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Category Archives: Jane Palmer

Moving Moosevan by Jane Palmer (1990)

In a previous post I reviewed The Planet  Dweller by Jane Palmer. Moving Moosevan is sequel to that novel, also published by Women’s  Press in 1990 in  their groundbreaking science  fiction series.

Moving Moosevan follows directly on from The Planet Dweller with many of the same characters and some new ones.   Neighbours  Diana and   Eva are once again  caught up in the battle to save the world from   invasion by the  malodorous Mott,  asssisted by  Yuri,  and  also  Drax and Reniola, two inter-galactic super-intelligences able to  shapeshift into other forms, including a cat and a woman who looks disconcertingly  like Mrs Thatcher.

Inept  frog-like Olmuke underlings Kulp, Tolt and Jannau are assisting the Mott invaders  by  trying to open a portal to earth from  the Mott planet.  And there are some new players  in the game:  Yat and his fellow androids on  the Mott planet scheming to take the earth for themselves.

The planet dweller herself,  Moosevan, now firmly entrenched below ground  starts to make  changes  to the earth, unhappy with what humanity has done to the  planet’s environment. Britain and Ireland start moving southwards, for instance, and mountains topped  with observatories grow much taller:

Under the curious  gaze of the Pole star even stranger things were begining to happen. The ozone layer, seasonally shredded by pollution, was reknitting itself. The palls of smoke which regularly hung over so many parts of South America were inexplicably doused and trees with manic growth rates began to reforrest the scarred land. …In the north of the continent similar dramatic acts of land reclamation were underway. All the open-cast mines and  quarries whch  had scarred the land were inexplicably filled in.  The ground was being shaken up and put back in its original shape. Topsoil was strewn over the blasted land and vegetation shot up like a tapestry to weave it into place before the winds could scatter it again. Being so public an exercise, no land agent could persuade buyers to claim a plot of this miracle pasture. Even prairie dogs thought twice about taking up residence.  It was no place for the God-fearing, superstitious or nervous rodent. So, like belladonna, being allowed to fruit, beauty was left to  prosper.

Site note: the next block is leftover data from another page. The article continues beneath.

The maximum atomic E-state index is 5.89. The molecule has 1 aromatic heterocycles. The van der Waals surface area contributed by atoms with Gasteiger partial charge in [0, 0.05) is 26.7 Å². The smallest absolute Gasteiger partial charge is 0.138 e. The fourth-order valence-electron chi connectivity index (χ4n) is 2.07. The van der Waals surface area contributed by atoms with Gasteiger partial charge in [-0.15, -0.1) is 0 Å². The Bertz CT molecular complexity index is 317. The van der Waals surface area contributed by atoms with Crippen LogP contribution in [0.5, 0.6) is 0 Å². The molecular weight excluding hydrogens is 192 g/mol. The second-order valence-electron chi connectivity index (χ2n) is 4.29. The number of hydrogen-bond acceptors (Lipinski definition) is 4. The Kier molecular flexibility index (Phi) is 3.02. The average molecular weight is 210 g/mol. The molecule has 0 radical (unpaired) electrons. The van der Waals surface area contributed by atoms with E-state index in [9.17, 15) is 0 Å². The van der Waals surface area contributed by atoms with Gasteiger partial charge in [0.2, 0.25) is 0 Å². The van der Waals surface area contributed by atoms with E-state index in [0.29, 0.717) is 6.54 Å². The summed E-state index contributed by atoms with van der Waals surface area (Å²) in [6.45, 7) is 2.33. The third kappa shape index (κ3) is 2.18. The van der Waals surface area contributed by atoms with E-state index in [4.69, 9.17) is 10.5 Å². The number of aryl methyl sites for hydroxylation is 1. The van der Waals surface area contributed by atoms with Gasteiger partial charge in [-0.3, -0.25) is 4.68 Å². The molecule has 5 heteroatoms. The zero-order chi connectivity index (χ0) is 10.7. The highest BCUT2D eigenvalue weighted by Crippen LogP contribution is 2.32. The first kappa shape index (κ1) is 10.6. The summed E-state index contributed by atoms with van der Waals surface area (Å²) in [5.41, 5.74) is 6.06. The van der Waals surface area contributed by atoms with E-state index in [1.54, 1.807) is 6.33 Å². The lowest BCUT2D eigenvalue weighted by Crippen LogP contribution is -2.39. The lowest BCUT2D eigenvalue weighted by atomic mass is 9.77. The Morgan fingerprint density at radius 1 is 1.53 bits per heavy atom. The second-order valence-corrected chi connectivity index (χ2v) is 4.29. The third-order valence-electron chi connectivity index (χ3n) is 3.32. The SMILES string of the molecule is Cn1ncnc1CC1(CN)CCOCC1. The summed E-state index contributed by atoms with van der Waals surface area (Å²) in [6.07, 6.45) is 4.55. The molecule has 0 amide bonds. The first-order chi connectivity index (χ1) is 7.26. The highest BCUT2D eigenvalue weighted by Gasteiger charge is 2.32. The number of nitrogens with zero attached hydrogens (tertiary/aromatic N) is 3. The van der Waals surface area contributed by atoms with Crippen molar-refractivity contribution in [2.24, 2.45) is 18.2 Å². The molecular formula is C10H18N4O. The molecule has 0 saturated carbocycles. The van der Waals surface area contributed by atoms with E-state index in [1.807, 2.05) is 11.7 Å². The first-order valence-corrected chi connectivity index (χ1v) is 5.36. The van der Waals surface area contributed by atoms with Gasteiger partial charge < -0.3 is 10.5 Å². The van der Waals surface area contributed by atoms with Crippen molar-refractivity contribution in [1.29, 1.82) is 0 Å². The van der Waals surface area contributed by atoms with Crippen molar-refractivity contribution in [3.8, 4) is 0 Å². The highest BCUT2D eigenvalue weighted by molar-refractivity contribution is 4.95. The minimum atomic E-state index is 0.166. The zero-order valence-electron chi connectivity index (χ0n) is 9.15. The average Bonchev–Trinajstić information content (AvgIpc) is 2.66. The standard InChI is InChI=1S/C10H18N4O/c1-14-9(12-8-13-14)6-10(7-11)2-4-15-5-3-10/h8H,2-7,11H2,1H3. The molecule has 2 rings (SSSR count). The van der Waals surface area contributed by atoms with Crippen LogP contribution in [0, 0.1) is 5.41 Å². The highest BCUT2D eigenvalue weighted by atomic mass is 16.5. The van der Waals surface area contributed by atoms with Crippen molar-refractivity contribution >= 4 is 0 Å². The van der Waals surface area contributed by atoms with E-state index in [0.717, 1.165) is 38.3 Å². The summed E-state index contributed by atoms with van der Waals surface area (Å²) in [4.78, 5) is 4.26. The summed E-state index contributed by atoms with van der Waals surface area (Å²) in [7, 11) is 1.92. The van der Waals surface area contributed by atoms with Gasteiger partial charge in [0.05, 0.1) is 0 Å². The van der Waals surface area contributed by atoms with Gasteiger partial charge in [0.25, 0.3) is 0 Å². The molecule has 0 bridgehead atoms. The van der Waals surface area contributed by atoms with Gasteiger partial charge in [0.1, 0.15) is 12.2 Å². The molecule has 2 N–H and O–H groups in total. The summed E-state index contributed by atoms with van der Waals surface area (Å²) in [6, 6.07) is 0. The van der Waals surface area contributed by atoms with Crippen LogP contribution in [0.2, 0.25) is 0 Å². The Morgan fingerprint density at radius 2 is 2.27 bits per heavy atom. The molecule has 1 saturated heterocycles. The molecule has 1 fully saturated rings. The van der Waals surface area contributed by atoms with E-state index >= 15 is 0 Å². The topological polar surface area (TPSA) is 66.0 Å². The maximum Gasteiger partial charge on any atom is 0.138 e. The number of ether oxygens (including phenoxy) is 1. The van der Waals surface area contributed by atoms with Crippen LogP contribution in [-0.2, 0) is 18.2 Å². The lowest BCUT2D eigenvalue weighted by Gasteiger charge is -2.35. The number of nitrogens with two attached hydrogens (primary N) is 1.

Industry flanking the Rhine slowly sank, and plants once more secured the eroded banks of the Ganges and Brahmaputra

Oh , and there is Salisbury, “a tall, lean, friendly-looking man, ” who unknowingly  is Moosevan’s new object of desire.

By the end everything is resolved in a good way, although humanity has been moved to a new home, Titan. So a sequel beckons.

Jane Palmer designed the book jacket.

 

Fight the power (drain): The Watcher by Jane Palmer (1986)

The Watcher was Jane Palmer’s second original novel for the Women’s  Press science fiction series. In a previous post I looked at her first novel, The Planet Dweller.

Opu looked down at the chattering  bundle of  uncoordinated wings, arms and legs, tumbling  about the floor beneath everyon’e feet, and wondered what pitch of evolution she was likely to represent. Her child has just managed to escape  for the fifth time from the play-pen that was supposed to be child-proof, and was about to bite the leg of another of the  control room staff  in in discovery of the different things a beak could be used for.

Opu is a working mother, juggling her important  job in energy with childcare, fretting about her growing  offspring Opuna, whose behaviour she discusses with her partner, Anapa.   Opu is a member of the Ojalie, a hermaphrodite winged race who depend upon capturing  the energy  from their second sun for power and sustenenance: she  is a controller,  regulating the power around their planet through numerous stations.

The Ojalie’s orderly life is disprupted by the appearance of a Sun  Dancer which sucks the power from their stations, threatening the survival  of their planet. They trace the Sun Dancer back to an obscure planet, Perimeter 84926,  and dispatch an android called the Kybion to track this world down. Surprise, surprise, it’s the Earth.

Fast forward (or possibly fast backwards, I am not too clear about the time-line)  to  the English coast in the C19th where  a group of shipwrecked  passengers encounter the Kybion in  a cave. At first  it wants  to kill them,  but then oddly is persuaded to let them live, in fact to go one better, to extend their life by slowing down the ageing process.

Then we go forward (I am sure about this  at least ) to the 1980s when a young Asian woman, Gabrielle,  goes to stay on her  own in her aunt’s  remote cottage on the coast. She encounters a stranger, Wendle, who reveals  that he is 127, and she becomes involved  in an  increasingly complex series of events involving Wendle  (young and old),   a  young black policeman called Weatherby  masquerading as a butler,  somebody nasty called Gunn, telepathic communication, spirits,   a watery planet called  Taigal Rex, and much else besides. In time we discover who the Star Dancer is, and who  is the Watcher  of the novel’s title.

Overall I  found this an unsatisfcatory  novel:   there are flashes of charm and invention,  but much that seems clunky and maladroit,  and too many  McGuffins to solve knots in the plot. I do love the cover, though.